The 3-year Seminar for Curative Education and Social Therapy, preceded by a foundation year, as well as regular staff training, provide, together with the community life, a continuous challenge for change and development.

Foundations in Southern and Northern Ireland

In the early 1970s a need for more places for adults became apparent, and almost simultaneously two more villages were founded, in 1972/73: Mourne Grange in the Mourne Mountains near Kilkeel, and Duffcarrig near Gorey in the South. 1979 saw the founding of Ballytobin, near Kilkenny, the first Camphill Community working with children in the Republic of Ireland. From 1984 a rapid development ensued. In the North there was Clanabogan, near Omagh, a smaller community for adults, and in the South came Dunshane, a training school and training centre for young adults aged between 15 and 23. In 1988, Camphill Kyle and Grangemocker at Templepatrick were founded near Ballytobin, two smaller communities for adults. In 1992 Camphill Jerpoint opened its doors near Thomastown, County Kilkenny. It has a Water Garden and a Coffee Shop in the town itself, and places strong emphasis on working with people with special needs in the Thomastown area. At around the same time preparations were underway for Camphill Ballybay which is now a small community in County Monaghan and forms geographically a link between Camphill establishments in the North and South of Ireland.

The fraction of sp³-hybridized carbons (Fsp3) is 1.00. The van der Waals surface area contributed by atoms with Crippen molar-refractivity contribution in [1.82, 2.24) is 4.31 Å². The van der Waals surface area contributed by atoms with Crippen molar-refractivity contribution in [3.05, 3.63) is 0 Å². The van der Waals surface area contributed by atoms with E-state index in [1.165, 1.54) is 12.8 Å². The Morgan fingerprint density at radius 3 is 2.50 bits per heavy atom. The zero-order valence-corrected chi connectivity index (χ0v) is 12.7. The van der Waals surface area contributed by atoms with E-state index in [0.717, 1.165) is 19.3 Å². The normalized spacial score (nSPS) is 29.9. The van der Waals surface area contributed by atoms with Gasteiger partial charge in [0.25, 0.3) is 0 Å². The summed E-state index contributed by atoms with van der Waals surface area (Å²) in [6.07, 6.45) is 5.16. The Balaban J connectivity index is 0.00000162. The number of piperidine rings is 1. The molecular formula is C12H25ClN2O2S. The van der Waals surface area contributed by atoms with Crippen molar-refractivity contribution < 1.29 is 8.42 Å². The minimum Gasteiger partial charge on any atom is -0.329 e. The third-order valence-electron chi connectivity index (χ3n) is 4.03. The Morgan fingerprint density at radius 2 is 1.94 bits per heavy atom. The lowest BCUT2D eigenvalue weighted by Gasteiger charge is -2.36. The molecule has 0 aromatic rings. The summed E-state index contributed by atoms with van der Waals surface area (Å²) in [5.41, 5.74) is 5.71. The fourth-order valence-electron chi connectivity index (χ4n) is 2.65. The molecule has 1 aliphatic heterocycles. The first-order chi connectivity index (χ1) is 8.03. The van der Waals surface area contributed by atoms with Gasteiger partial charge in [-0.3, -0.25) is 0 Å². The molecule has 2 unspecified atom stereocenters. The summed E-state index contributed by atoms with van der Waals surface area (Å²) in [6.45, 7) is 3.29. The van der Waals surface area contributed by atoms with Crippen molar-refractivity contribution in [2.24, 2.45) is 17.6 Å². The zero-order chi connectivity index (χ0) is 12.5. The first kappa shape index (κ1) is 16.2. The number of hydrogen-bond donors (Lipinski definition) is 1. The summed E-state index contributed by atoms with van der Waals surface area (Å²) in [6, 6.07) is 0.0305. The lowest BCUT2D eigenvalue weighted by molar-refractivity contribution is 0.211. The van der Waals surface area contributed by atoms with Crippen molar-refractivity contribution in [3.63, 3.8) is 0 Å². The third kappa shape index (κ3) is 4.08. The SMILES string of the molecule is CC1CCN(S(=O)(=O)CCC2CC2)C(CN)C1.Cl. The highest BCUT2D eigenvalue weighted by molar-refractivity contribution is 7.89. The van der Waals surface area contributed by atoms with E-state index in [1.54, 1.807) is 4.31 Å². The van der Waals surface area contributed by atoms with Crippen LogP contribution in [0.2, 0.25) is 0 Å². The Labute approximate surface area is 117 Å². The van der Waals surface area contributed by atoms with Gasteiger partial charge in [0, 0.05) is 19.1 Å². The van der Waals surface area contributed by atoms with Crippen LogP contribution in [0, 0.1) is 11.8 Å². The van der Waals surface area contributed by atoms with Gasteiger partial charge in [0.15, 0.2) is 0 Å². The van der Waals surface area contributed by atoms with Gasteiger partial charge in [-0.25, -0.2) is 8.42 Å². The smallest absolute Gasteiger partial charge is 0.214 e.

More recently the Kilcullen Bridge Community developed near Dunshane out of the need for adult places for older pupils. Today it has 3 houses and a shop at Kilcullen and is well integrated with the local village. So a “community of communities” is gradually developing, like that already in existence around Ballytobin, Kyle, Grangemocker and Jerpoint.

The latest development in the South is a community at Carrick-on-Suir which is partly rural and partly in the town itself. A parent group in Dingle has called on Camphill to start a place for children there, and initial talks have already taken place. Camphill Holywood opened a bakery, coffee shop and sales point for bio-dynamic produce in June 1997.

Families rather than children’s homes

Since the introduction of the Children Order in the North, Camphill places there now face stricter rules and regulations. One of these states that a child should grow up in family, so foster parenting is now preferred above residential care. Partnerships with parents and professionals (such as social workers) is another essential aspect. Although the very first principle states that “the welfare of the child is paramount”, the enormous amount of bureaucracy brought in by the Children Order appears at the moment to militate against rather than support this principle.